Front-load
clothes washer
0.5
1.5
22-33
   *Toilets: gallons per flush.
    Shower heads, faucets: gallons per minute.
    Clothes washer: gallons per use
   * "Installation of all these devices should reduce water use
   by about 35%.
   Source: Pennsylvania State Special Circular No. 302
 NOVEMBER/DECEMBER 1991
                                                                                                              55

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FOR  THE  CLASSROOMi
A  Lesson   Plan
on  NFS
Pollution
 Investigating the demise
 of Chesa Peake.
Staging a
Coroner's Inquest

This is an investigation into the
reported "death" of Chesa Peake. Key
to the inquest will be the autopsy
report, which consists of a brief
description of the condition of the
water "body" together with a map of
the Chesapeake Bay Drainage Basin.
 A Coroner is a public officer (usually
a medical specialist) who is charged
with determining the cause of any
death not obviously due to natural
causes. He or she may call an inquest,
or official hearing, into the cause of
death and in doing so may call
witnesses and elicit testimony. The
final cause of death is then determined
by the coroner following an
examination of all relevant evidence. A
jury may assist.
                                   Note to Teachers:

                                   This activity is a takeoff on the recent
                                   popular TV series "Twin Peaks." By
                                   doing a bit of extra research, teachers
                                   may adapt this concept to localities
                                   other than the Chesapeake Bay
                                   region—perhaps a nearby river, lake,
                                   or estuary. Jt is strongly suggested that
                                   the  class arrive at a working definition
                                   of nonpoint-source pollution before
                                   beginning this activity. The
                                   introductory articles about
nonpoint-source pollution in this issue
of EPA Journal can provide grist for
class discussion.
 For the purpose of staging an
inquest, assign a role to each student
in your class—or, better yet, have
them pick their own  roles if they have
strong preferences. Jury selection is
strongly recommended if your class is
large enough; still other students can
be witnesses or concerned citizen
spectators (possibly demonstrators?].
The most difficult roles, however, are
those of the Coroner  and the members
of the Coroner's Investigating Team.
                                                                    Autopsy Report on
                                                                    Ms. Chesa Peake
                                                                    Age: Eons old
                                                                    Size: 193 miles long by 3 to 25 miles
                                                                    wide, the largest inlet in the United
                                                                    States' Atlantic coast


-------
Close Relatives: Emptying basin of the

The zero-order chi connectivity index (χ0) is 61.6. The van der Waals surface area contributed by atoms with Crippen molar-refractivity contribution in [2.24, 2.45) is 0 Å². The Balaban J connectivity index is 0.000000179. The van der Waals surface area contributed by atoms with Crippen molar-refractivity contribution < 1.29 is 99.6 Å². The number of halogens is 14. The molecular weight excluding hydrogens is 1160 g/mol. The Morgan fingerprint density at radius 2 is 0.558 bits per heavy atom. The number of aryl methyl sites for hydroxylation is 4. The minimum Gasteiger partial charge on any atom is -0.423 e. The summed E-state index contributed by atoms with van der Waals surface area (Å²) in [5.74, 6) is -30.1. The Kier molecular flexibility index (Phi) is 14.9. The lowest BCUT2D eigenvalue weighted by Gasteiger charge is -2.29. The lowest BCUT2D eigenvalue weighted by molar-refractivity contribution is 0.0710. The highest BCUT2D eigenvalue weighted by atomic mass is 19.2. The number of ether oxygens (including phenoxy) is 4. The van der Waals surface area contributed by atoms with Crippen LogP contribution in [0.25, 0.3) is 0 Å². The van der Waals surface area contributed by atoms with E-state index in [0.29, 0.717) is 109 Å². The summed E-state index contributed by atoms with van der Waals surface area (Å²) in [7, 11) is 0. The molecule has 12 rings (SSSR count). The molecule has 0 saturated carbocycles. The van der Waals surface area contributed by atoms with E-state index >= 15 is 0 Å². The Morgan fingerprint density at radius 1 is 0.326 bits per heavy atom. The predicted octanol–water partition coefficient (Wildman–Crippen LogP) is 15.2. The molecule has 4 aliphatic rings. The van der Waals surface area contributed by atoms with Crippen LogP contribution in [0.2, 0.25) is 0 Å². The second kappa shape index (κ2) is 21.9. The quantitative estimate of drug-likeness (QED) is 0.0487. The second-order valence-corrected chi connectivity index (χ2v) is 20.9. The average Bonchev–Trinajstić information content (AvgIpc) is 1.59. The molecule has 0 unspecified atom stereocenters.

Susquehanna, James,York,
Rappahannock, Potomac, Patuxent,
Wicornico, Nanticoke, Choptank, and
Chester Rivers; major port, Baltimore
Offspring: Home to alewives, croakers,
shad, oyster, and crab, as well as huge
quantities of duck, heron, and other
wildlife—all in diminishing supply
since the 1970s
Personal History: After being pristine
and incredibly abundant for centuries,
bountiful home to  Indians, commercial
fisheries and recreational users, Ms.
Peake took a turn for the worse in the
1970s when residential and industrial
development near her shorelines led to
significant  pollution of her bay by
sewage, industrial wastes, and
nonpoint-source sediments from
nearby farms and urban facilities.
Recreational use and commercial
fishery yields continued to decline in
the 1980s until major environmental
initiatives were undertaken to turn the
tide.
  The question to be considered at the
inquest  is, Who (almost) killed Chesa
Peake? Was it treated and untreated
sewage? Was it industrial point
sources? Or was it  nonpoint-source
pollution? Or some combination of the
three?


Dramatis Personae

The following list of characters can be
adapted as  appropriate to fit class size1
The Coroner: The leader of the inquest,
Mr. or Ms. Coroner
The Investigating Team: Three or four
students with names like Sherlock
Holmes, Hercule Poirot,  Jane Marple,
and Nero Wolfe
Albert Auto: Automobile Owner
Gus Gas: Filling Station  Operator
Barney Boatowner: Pleasure Boat
Owner
Wally Waterman: Commercial
Fisherman
Mary Mayor: Town Mayor
Brenda Bureaucrat: Federal
Government Official
Boyce Bureaucrat: State  Government
Official

NOVEMBER/DECEMBER 1991
 Runoff from parking lots is just
 one of many sources of nonpoint
 pollution. Take a look around a
 parking lot near your school or
 home. What pollutants might be
 washed away with the next
 rainstorm or snowmelt?
Belinda Bureaucrat: Local Government
Official
Frieda Farmer: Livestock Owner
Sally Soybean: Crop Farmer
Buddy Builder: Housing Developer

Martina Marina: Boat Marina Owner
Teddy Timberman: Commercial Logger
Freddy Freight: Owner, Commercial
Tanker
Malcolm Miner: Strip Miner
Lydia Lawnservice: Owner of
Lawn-Service Business
Barbara Bayside: Another Bay Area
Homeowner
Veronica and Virgil Voter: Concerned
Citizens
Getting Started

The Coroner presides at the inquest.
Witnesses should be sworn in when
called to the witness stand for
questioning. The Coroner should begin